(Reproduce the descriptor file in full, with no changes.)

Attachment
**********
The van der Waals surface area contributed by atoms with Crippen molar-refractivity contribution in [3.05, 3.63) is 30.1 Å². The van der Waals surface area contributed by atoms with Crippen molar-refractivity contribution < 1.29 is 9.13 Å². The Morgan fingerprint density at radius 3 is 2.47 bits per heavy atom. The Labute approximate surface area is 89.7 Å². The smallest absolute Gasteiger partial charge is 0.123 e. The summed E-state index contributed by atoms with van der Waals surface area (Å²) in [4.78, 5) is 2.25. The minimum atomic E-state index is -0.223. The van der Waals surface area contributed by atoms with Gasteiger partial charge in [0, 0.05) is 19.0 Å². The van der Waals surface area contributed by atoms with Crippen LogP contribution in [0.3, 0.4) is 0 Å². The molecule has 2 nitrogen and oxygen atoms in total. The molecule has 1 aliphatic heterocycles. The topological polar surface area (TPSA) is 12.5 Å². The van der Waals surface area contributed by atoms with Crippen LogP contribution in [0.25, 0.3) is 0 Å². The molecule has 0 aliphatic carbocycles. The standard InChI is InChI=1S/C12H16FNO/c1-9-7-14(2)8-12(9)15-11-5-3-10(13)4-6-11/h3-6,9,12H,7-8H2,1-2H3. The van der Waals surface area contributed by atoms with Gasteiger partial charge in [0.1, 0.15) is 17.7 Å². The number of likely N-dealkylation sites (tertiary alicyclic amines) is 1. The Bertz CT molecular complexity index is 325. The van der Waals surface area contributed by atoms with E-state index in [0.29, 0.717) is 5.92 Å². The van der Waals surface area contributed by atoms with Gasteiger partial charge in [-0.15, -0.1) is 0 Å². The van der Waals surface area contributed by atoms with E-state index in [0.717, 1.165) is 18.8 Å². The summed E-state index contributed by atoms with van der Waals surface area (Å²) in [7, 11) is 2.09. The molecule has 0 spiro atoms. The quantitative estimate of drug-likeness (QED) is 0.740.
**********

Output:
The van der Waals surface area contributed by atoms with Crippen molar-refractivity contribution in [3.05, 3.63) is 30.1 Å². The van der Waals surface area contributed by atoms with Crippen molar-refractivity contribution < 1.29 is 9.13 Å². The Morgan fingerprint density at radius 3 is 2.47 bits per heavy atom. The Labute approximate surface area is 89.7 Å². The smallest absolute Gasteiger partial charge is 0.123 e. The summed E-state index contributed by atoms with van der Waals surface area (Å²) in [4.78, 5) is 2.25. The minimum atomic E-state index is -0.223. The van der Waals surface area contributed by atoms with Gasteiger partial charge in [0, 0.05) is 19.0 Å². The van der Waals surface area contributed by atoms with Crippen LogP contribution in [0.3, 0.4) is 0 Å². The molecule has 2 nitrogen and oxygen atoms in total. The molecule has 1 aliphatic heterocycles. The topological polar surface area (TPSA) is 12.5 Å². The van der Waals surface area contributed by atoms with Crippen LogP contribution in [0.25, 0.3) is 0 Å². The molecule has 0 aliphatic carbocycles. The standard InChI is InChI=1S/C12H16FNO/c1-9-7-14(2)8-12(9)15-11-5-3-10(13)4-6-11/h3-6,9,12H,7-8H2,1-2H3. The van der Waals surface area contributed by atoms with Gasteiger partial charge in [0.1, 0.15) is 17.7 Å². The number of likely N-dealkylation sites (tertiary alicyclic amines) is 1. The Bertz CT molecular complexity index is 325. The van der Waals surface area contributed by atoms with E-state index in [0.29, 0.717) is 5.92 Å². The van der Waals surface area contributed by atoms with Gasteiger partial charge in [-0.15, -0.1) is 0 Å². The van der Waals surface area contributed by atoms with E-state index in [0.717, 1.165) is 18.8 Å². The summed E-state index contributed by atoms with van der Waals surface area (Å²) in [7, 11) is 2.09. The molecule has 0 spiro atoms. The quantitative estimate of drug-likeness (QED) is 0.740.